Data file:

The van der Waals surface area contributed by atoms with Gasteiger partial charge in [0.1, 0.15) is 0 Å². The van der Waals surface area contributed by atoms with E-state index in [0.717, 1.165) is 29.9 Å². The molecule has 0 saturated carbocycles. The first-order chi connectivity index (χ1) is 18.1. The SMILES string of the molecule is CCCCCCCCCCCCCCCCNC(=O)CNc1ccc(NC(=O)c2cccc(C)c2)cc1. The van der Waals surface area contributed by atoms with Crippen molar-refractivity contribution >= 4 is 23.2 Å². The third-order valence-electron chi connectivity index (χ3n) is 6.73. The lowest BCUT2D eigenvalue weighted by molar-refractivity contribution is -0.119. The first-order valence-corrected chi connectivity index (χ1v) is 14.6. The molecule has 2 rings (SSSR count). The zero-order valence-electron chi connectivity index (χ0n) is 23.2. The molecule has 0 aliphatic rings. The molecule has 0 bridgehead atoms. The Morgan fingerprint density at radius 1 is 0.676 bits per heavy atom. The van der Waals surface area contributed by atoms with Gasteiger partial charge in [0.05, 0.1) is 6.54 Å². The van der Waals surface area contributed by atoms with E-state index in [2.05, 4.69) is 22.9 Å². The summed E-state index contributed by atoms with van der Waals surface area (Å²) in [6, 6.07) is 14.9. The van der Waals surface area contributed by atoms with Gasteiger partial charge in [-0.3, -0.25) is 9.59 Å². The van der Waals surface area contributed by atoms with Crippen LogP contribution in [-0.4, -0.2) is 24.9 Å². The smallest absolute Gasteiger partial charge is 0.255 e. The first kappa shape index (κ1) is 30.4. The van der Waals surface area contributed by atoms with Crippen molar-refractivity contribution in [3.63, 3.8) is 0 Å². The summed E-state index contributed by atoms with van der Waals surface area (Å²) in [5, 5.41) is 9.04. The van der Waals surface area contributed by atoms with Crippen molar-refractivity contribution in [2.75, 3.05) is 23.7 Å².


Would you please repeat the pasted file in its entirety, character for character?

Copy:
The van der Waals surface area contributed by atoms with Gasteiger partial charge in [0.1, 0.15) is 0 Å². The van der Waals surface area contributed by atoms with E-state index in [0.717, 1.165) is 29.9 Å². The molecule has 0 saturated carbocycles. The first-order chi connectivity index (χ1) is 18.1. The SMILES string of the molecule is CCCCCCCCCCCCCCCCNC(=O)CNc1ccc(NC(=O)c2cccc(C)c2)cc1. The van der Waals surface area contributed by atoms with Crippen molar-refractivity contribution >= 4 is 23.2 Å². The third-order valence-electron chi connectivity index (χ3n) is 6.73. The lowest BCUT2D eigenvalue weighted by molar-refractivity contribution is -0.119. The first-order valence-corrected chi connectivity index (χ1v) is 14.6. The molecule has 2 rings (SSSR count). The zero-order valence-electron chi connectivity index (χ0n) is 23.2. The molecule has 0 aliphatic rings. The molecule has 0 bridgehead atoms. The Morgan fingerprint density at radius 1 is 0.676 bits per heavy atom. The van der Waals surface area contributed by atoms with Gasteiger partial charge in [0.05, 0.1) is 6.54 Å². The van der Waals surface area contributed by atoms with E-state index in [2.05, 4.69) is 22.9 Å². The summed E-state index contributed by atoms with van der Waals surface area (Å²) in [6, 6.07) is 14.9. The van der Waals surface area contributed by atoms with Gasteiger partial charge in [-0.3, -0.25) is 9.59 Å². The van der Waals surface area contributed by atoms with Crippen LogP contribution in [-0.4, -0.2) is 24.9 Å². The smallest absolute Gasteiger partial charge is 0.255 e. The first kappa shape index (κ1) is 30.4. The van der Waals surface area contributed by atoms with Crippen molar-refractivity contribution in [3.63, 3.8) is 0 Å². The summed E-state index contributed by atoms with van der Waals surface area (Å²) in [5, 5.41) is 9.04. The van der Waals surface area contributed by atoms with Crippen molar-refractivity contribution in [2.75, 3.05) is 23.7 Å².